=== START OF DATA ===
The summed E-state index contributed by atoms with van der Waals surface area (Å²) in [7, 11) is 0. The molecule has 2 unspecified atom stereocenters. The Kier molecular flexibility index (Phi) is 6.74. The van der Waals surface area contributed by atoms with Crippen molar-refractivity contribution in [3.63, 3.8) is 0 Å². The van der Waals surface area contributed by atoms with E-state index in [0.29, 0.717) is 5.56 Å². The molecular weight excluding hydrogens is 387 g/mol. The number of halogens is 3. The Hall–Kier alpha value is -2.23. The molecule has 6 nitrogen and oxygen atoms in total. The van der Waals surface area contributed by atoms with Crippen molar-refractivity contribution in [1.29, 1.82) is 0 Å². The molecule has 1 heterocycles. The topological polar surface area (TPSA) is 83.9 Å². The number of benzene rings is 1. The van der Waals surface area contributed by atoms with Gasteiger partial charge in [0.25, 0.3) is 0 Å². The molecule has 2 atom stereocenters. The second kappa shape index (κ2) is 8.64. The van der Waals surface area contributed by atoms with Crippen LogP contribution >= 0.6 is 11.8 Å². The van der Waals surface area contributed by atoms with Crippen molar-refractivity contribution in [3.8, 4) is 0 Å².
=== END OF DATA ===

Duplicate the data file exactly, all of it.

The summed E-state index contributed by atoms with van der Waals surface area (Å²) in [7, 11) is 0. The molecule has 2 unspecified atom stereocenters. The Kier molecular flexibility index (Phi) is 6.74. The van der Waals surface area contributed by atoms with Crippen molar-refractivity contribution in [3.63, 3.8) is 0 Å². The van der Waals surface area contributed by atoms with E-state index in [0.29, 0.717) is 5.56 Å². The molecular weight excluding hydrogens is 387 g/mol. The number of halogens is 3. The Hall–Kier alpha value is -2.23. The molecule has 6 nitrogen and oxygen atoms in total. The van der Waals surface area contributed by atoms with Crippen molar-refractivity contribution in [1.29, 1.82) is 0 Å². The molecule has 1 heterocycles. The topological polar surface area (TPSA) is 83.9 Å². The number of benzene rings is 1. The van der Waals surface area contributed by atoms with Gasteiger partial charge in [0.25, 0.3) is 0 Å². The molecule has 2 atom stereocenters. The second kappa shape index (κ2) is 8.64. The van der Waals surface area contributed by atoms with Crippen LogP contribution >= 0.6 is 11.8 Å². The van der Waals surface area contributed by atoms with Crippen molar-refractivity contribution in [3.8, 4) is 0 Å².